Fact 9:

Worldwide about 43,000 women die each year as a result of not having access to safe and legal abortions. Restricting abortions doesn’t stop women from getting one it only makes it unsafe.

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A study into women who seek abortion pills online in the face of strict laws against terminations has found that almost 95% safely ended their pregnancy without surgical intervention.

Experts say the study underscores the safety of medical abortion, and highlights that women who go on to experience symptoms of possible complications do follow advice to seek medical help at clinics or hospitals. (see more- https://www.theguardian.com/world/2017/may/17/seeking-medical-abortions-online-is-safe-and-effective-study-finds )

Fact 10:

Fulfilling the unmet need for contraception has a major environmental emphasis too. However, a study by statisticians at Oregon State University concluded that in the average long-term carbon impact of a child born in the U.S. – along with all of its descendants – is more than 160 times the impact of a child born in Bangladesh. Conversations need to move towards the impact of populations in developed countries and not only on reducing and spacing of births in the global south.(See more- http://oregonstate.edu/ua/ncs/archives/2009/jul/family-planning-major-environmental-emphasis )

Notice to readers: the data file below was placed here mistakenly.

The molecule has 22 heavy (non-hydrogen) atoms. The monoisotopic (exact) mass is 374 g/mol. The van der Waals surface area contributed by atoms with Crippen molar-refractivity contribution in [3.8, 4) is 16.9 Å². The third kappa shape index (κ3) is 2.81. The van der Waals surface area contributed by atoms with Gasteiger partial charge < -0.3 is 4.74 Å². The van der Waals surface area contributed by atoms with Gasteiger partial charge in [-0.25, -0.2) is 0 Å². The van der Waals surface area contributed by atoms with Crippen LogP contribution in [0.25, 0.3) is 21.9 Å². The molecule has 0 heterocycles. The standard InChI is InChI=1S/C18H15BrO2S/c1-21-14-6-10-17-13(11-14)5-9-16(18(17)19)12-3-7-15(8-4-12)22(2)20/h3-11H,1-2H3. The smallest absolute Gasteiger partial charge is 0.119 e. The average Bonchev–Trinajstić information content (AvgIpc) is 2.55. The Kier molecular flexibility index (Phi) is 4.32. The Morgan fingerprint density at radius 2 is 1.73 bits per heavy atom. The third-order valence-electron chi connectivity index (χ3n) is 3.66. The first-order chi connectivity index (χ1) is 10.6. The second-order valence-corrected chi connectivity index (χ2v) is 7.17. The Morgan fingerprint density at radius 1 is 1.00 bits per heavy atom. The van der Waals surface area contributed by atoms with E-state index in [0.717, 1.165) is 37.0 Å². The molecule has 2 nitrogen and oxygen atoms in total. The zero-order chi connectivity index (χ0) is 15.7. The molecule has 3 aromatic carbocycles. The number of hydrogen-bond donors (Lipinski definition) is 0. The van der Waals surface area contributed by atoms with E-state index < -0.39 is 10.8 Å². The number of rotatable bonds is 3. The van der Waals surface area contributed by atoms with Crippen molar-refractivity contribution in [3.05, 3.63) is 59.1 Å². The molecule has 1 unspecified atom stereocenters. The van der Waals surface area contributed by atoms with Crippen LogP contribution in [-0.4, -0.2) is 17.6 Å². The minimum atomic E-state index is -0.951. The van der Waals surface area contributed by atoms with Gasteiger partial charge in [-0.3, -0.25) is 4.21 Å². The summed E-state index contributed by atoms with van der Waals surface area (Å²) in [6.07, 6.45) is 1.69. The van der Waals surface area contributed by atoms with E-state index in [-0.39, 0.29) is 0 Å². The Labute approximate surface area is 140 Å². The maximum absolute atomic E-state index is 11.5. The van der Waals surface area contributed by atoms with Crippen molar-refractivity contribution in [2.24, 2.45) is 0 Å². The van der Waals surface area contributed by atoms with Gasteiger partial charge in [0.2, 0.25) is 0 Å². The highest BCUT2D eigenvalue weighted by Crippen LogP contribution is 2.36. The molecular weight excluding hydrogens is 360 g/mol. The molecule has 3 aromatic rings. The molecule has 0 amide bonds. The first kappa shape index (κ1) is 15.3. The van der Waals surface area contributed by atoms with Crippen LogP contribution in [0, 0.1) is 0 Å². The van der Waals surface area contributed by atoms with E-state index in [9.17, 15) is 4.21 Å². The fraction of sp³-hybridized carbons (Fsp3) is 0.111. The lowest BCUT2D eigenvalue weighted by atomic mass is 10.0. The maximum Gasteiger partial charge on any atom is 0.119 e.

The population issues need to move away from only methods used for having fewer children and towards empowering people where they truly control their bodies and lives.

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See more at: http://asap-asia.org/may-28/

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About Garima Shrivastava

Proud Feminist, researcher and activist and holds an MPhil in Political Science from Jawaharlal Nehru University. Through her work, she has combined her theoretical understanding on gender issues with activism in the field of women rights. Garima has vast experience of working with youth groups and youth led campaigns and retains in-depth understanding of women’s health and reproductive rights, socio-political, economic and ecological issues affecting the sub-region.